Thursday, June 7, 2018

album review: 'butter' by karen jonas

I'll freely admit I'm not surprised by Karen Jonas' artistic direction in indie country. That's not to disparage said direction - beginning in the hardbitten, world-weary acoustic grit of indie country to a more relaxed and lush Bakersfield sound, all coaxed through writing that's subtle enough to emphasize the details but conveyed with the intimacy and charisma to really suck the audience in, it's a natural progression as Jonas has built up steam among critics and fans alike. And it feels comfortable - I may have been won over initially by the edge, but Jonas has avoided histrionics and it makes her brand of burnished country feel impressively sensual and mature, she's got that pure magnetism.

And thus I wasn't really surprised she was picking up elements of jazz, blues, ragtime, and barroom soul for her newest project Butter, which she herself has described as her most broad to date... but I was a bit worried. Part of this is the fact that this cross-section of sounds in indie country has been pretty saturated in the 2010s, but also because Jonas is the sort of singer-songwriter who has been at her best leveraging subtlety, so I wasn't sure if going bigger and broader would pay off - and again, I'd have a wealth of comparison points in this style for when it's done right. But hey, what did we get from Butter?

So here's a funny thing: when I had gotten about four or five listens into this record, I was almost certain it was going to wind up on the Trailing Edge. Not because it was bad or mediocre - far from it, though I would make the argument that of the three full-length projects Karen Jonas has released thus far Butter has made the least impact for me - but also because I wasn't sure if I'd have enough to say, especially as I've reviewed her twice before. But then I listened through the record twice more and realized that there was enough here to call this a great record regardless, and I don't put great records on the Trailing Edge - sure, it might not be as impactful as Oklahoma Lottery, but it still stands head-and-shoulders above so much modern country indie or otherwise that it deserves the attention.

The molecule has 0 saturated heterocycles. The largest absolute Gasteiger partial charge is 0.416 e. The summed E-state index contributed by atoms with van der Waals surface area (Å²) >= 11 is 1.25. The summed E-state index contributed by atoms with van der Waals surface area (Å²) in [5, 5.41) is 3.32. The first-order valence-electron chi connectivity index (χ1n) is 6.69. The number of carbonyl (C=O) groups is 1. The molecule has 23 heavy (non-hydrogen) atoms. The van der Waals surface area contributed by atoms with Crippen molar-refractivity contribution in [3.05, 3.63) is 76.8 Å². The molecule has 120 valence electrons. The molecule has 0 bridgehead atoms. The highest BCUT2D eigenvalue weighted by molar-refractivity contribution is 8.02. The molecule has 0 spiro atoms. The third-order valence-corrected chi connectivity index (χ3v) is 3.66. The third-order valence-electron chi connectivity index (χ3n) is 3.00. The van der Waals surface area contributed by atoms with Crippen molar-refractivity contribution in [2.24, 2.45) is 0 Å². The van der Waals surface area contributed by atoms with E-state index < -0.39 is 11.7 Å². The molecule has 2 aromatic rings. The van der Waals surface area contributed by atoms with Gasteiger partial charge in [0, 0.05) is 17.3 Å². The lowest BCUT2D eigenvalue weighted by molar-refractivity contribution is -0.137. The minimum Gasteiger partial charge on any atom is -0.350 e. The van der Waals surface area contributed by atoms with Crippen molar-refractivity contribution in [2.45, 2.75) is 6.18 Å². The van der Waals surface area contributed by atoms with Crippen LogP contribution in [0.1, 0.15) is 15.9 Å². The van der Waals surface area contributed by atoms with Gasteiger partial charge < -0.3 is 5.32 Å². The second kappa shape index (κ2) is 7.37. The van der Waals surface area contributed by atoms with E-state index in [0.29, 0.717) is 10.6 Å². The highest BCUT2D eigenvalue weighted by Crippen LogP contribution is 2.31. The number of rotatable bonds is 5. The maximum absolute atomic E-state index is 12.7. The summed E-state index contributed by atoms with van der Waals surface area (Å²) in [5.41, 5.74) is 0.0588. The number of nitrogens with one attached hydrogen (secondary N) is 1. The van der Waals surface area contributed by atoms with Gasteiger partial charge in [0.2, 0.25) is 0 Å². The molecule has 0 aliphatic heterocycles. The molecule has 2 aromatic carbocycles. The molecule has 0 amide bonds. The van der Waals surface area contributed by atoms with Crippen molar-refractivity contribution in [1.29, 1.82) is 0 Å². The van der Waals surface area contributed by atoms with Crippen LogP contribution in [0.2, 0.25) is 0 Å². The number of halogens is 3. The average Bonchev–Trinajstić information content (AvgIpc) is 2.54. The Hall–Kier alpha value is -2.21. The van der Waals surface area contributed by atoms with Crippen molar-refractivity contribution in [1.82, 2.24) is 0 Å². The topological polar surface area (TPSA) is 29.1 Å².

And really, I've come to the realization that many of the issues I took with this record will not be reflective of the wider audience - hell, if she was looking to win them over, I'd easily position Butter as Karen Jonas' most varied and colourful to date, and certainly steps out of her comfort zone that she approaches extremely well. Of course I was going to be most drawn to her more intimate, singer-songwriter material - warm, smoky acoustics backed up by hints of piano and organ, sandy percussion, a thick cushion of bass, and Karen Jonas herself, leaning into her extremely close vocal pickup to intensify her subtle brand of charisma. This is a formula that works wonders for her on songs like 'My Sweet Arsonist' and 'Kamikaze Love' and 'Dance With Me', especially if she steps towards touches of more smoky soul like Angel Olsen or Courtney Marie Andrews, or towards jazz like Cheryl Desere'e - but Karen Jonas has a very distinct presence compared to all three of them. She's not as naturally theatrical as Lindi Ortega, or has the vocal range to compete with Olsen or Marie Andrews, which can mean songs that require a little more feistiness and vamping like the title track don't quite feel as strident as they could, but that's also because her presentation feels more naturalistic and tempered, and while songs like 'Butter' and 'Mr. Wonka' and 'Oh Icarus' might lean towards a theatrical style with the ragtime trumpets, sleazier sax and trombome and saloon piano, Jonas can make them feel more grounded and real. A huge part of this comes in the writing - more on that in a bit - but the richer country production helps here too - the melody anchored on pedal steel and thick burnished guitar pickups that can trade off the horns for solos... hell, maybe even too thick at points, given Jonas' vocals might feel a shade too controlled against the most pronounced melodies, but that's been the case on the more upbeat traditional country cuts she's made before, and that's independent of any genre experimentation.